- .co - Columbia (Twitter)
Status: Partly free. Paraphrased from Amnesty International:
Guerrilla groups, paramilitaries and the security forces were responsible for serious and widespread human rights abuses and violations of international humanitarian law, including war crimes. Current government has adopted a less hostile stand towards human rights defenders. Human rights defenders and social leaders continued to be threatened and killed. Human rights defenders, judges, lawyers, prosecutors, witnesses, and victims and their families involved in human rights-related criminal cases were also threatened and killed.
- .ru - Russian Federation
Status: Not free. Persistent human rights violations, including killings, enforced disappearances and torture; across Russia frequent reports of torture and other ill-treatment by law enforcement officials; human rights defenders and independent journalists face threats, harassment and attacks; demonstrations are routinely banned and face violent dispersal with the prosecution of individuals under anti-extremism legislation.
- .cn - China
Status: Not free. A terrible human rights status is underscored by jailing and persecuting citizens for peacefully expressing their views, holding religious beliefs not sanctioned by the state, advocating for democratic reform and human rights, and defending the rights of others. Popular social media sites remain blocked by China’s firewall while authorities continue to repress Tibetan, Uighur, Mongolian and other ethnic minority populations. China has become aggressive in punishing countries whose leaders spoke publicly about its human rights record.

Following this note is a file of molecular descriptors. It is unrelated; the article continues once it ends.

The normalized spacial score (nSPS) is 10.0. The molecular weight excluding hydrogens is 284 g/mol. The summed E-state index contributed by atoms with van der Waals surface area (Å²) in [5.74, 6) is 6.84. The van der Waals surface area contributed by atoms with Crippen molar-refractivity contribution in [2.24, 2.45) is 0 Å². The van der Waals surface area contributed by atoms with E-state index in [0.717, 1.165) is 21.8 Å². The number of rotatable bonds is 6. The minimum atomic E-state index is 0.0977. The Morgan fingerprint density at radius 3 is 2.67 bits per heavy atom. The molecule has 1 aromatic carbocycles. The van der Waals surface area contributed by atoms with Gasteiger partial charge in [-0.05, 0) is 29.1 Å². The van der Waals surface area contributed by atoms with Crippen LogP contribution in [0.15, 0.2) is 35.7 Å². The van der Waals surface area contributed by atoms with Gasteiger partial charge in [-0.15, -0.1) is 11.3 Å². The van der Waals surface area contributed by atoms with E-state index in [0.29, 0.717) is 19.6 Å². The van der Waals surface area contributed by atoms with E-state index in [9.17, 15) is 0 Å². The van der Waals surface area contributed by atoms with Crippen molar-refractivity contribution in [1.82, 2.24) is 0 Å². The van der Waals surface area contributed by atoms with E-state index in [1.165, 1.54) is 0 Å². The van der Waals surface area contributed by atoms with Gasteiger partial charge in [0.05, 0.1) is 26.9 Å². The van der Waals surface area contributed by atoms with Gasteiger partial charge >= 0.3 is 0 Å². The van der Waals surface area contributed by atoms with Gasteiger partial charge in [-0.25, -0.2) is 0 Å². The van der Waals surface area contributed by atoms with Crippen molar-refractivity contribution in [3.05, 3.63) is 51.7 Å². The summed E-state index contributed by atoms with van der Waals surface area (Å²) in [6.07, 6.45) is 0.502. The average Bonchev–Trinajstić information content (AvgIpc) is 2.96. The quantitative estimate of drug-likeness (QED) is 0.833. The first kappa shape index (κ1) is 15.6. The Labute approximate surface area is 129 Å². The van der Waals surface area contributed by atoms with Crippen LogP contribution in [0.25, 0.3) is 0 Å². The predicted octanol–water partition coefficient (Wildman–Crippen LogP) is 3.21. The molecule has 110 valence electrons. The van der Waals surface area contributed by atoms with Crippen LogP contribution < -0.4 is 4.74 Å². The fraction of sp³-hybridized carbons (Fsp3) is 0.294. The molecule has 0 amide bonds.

- .ly - Libya (bit.ly, ow.ly)
Status: Not Free.
Before the most recent conflict, Libya announced that it will no longer address human rights concerns. Needless to say, they are grave. Authorities restricted rights to freedom of expression, association and assembly and repressed virtually all dissent. Hundreds of prisoners were be arbitrarily detained and subject to indefinite detention and ill-treatment; executions were reported, as death penalties were routinely prescribed for even peaceful freedom of association.
The Omnivore's URL Dilemma
So maybe you don't want to put your journalism startup on a .ru domain. Know what I mean?
I think we've all had a "fast food" approach to domains for quite a while. And if you are fine with that, then you might not want to look too closely at where your domains come from.
Until my sleeveless arms were declared "obscene" and my name and my name's initials were banned in the entire country of Libya's internet space, I didn't realize that where my domain comes from is not really all that far away - all things considered.
Rankings are from the Freedom in the World 2010 and Freedom in the World 2011 (.PDF) surveys based on 2009-10 events. Political rights and civil liberties ratings are averaged for an overall status of "Free" (1.0-2.5), "Partly Free" (3.0-5.0), or "Not Free" (5.5-7.0). See: List of Freedom Indices for summaries.